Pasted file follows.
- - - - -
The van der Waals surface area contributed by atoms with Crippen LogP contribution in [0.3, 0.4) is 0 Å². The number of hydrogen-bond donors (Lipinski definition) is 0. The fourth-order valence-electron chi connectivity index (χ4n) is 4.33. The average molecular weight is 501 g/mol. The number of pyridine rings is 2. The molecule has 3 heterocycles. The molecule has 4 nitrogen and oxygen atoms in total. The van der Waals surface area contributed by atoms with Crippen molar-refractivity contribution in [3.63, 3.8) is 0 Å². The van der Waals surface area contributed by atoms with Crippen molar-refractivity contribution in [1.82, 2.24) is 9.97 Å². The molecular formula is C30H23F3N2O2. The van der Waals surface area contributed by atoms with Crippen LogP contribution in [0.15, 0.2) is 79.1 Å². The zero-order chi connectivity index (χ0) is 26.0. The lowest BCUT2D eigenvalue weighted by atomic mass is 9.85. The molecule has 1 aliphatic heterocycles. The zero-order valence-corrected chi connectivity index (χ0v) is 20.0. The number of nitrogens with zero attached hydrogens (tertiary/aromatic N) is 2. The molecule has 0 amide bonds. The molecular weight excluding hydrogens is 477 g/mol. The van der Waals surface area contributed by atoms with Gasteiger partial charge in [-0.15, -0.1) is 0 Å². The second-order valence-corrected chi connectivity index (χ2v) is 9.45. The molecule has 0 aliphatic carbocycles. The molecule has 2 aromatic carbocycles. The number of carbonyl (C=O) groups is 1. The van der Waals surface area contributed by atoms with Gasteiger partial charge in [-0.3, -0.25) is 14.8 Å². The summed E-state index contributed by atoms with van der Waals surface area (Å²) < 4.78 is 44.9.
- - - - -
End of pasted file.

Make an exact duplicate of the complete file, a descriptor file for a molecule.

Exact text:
The van der Waals surface area contributed by atoms with Crippen LogP contribution in [0.3, 0.4) is 0 Å². The number of hydrogen-bond donors (Lipinski definition) is 0. The fourth-order valence-electron chi connectivity index (χ4n) is 4.33. The average molecular weight is 501 g/mol. The number of pyridine rings is 2. The molecule has 3 heterocycles. The molecule has 4 nitrogen and oxygen atoms in total. The van der Waals surface area contributed by atoms with Crippen molar-refractivity contribution in [3.63, 3.8) is 0 Å². The van der Waals surface area contributed by atoms with Crippen molar-refractivity contribution in [1.82, 2.24) is 9.97 Å². The molecular formula is C30H23F3N2O2. The van der Waals surface area contributed by atoms with Crippen LogP contribution in [0.15, 0.2) is 79.1 Å². The zero-order chi connectivity index (χ0) is 26.0. The lowest BCUT2D eigenvalue weighted by atomic mass is 9.85. The molecule has 1 aliphatic heterocycles. The zero-order valence-corrected chi connectivity index (χ0v) is 20.0. The number of nitrogens with zero attached hydrogens (tertiary/aromatic N) is 2. The molecule has 0 amide bonds. The molecular weight excluding hydrogens is 477 g/mol. The van der Waals surface area contributed by atoms with Gasteiger partial charge in [-0.15, -0.1) is 0 Å². The second-order valence-corrected chi connectivity index (χ2v) is 9.45. The molecule has 0 aliphatic carbocycles. The molecule has 2 aromatic carbocycles. The number of carbonyl (C=O) groups is 1. The van der Waals surface area contributed by atoms with Gasteiger partial charge in [-0.3, -0.25) is 14.8 Å². The summed E-state index contributed by atoms with van der Waals surface area (Å²) < 4.78 is 44.9.